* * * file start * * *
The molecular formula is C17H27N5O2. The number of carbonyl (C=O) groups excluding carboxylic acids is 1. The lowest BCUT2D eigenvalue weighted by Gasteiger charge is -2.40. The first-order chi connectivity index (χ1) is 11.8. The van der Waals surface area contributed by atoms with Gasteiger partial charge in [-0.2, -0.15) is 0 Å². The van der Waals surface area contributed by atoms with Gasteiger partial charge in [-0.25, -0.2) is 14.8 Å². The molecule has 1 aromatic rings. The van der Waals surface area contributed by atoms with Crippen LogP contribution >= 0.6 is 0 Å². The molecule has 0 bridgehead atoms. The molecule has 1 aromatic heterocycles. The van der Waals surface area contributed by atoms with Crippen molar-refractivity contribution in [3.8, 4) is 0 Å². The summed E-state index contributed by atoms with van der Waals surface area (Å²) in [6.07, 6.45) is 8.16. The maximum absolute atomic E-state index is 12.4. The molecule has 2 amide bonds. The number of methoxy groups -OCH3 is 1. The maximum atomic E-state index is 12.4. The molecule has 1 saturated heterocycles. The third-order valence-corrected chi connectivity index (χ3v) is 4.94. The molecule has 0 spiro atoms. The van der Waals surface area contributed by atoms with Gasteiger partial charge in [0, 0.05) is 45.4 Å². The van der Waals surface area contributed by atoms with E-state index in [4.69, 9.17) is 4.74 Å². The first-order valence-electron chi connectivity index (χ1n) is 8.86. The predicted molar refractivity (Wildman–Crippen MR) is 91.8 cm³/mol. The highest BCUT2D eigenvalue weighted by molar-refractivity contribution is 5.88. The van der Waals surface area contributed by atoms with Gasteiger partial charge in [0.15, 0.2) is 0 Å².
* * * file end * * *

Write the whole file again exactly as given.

The molecular formula is C17H27N5O2. The number of carbonyl (C=O) groups excluding carboxylic acids is 1. The lowest BCUT2D eigenvalue weighted by Gasteiger charge is -2.40. The first-order chi connectivity index (χ1) is 11.8. The van der Waals surface area contributed by atoms with Gasteiger partial charge in [-0.2, -0.15) is 0 Å². The van der Waals surface area contributed by atoms with Gasteiger partial charge in [-0.25, -0.2) is 14.8 Å². The molecule has 1 aromatic rings. The van der Waals surface area contributed by atoms with Crippen LogP contribution >= 0.6 is 0 Å². The molecule has 0 bridgehead atoms. The molecule has 1 aromatic heterocycles. The van der Waals surface area contributed by atoms with Crippen molar-refractivity contribution in [3.8, 4) is 0 Å². The summed E-state index contributed by atoms with van der Waals surface area (Å²) in [6.07, 6.45) is 8.16. The maximum absolute atomic E-state index is 12.4. The molecule has 2 amide bonds. The number of methoxy groups -OCH3 is 1. The maximum atomic E-state index is 12.4. The molecule has 1 saturated heterocycles. The third-order valence-corrected chi connectivity index (χ3v) is 4.94. The molecule has 0 spiro atoms. The van der Waals surface area contributed by atoms with Gasteiger partial charge in [0, 0.05) is 45.4 Å². The van der Waals surface area contributed by atoms with E-state index in [4.69, 9.17) is 4.74 Å². The first-order valence-electron chi connectivity index (χ1n) is 8.86. The predicted molar refractivity (Wildman–Crippen MR) is 91.8 cm³/mol. The highest BCUT2D eigenvalue weighted by molar-refractivity contribution is 5.88. The van der Waals surface area contributed by atoms with Gasteiger partial charge in [0.15, 0.2) is 0 Å².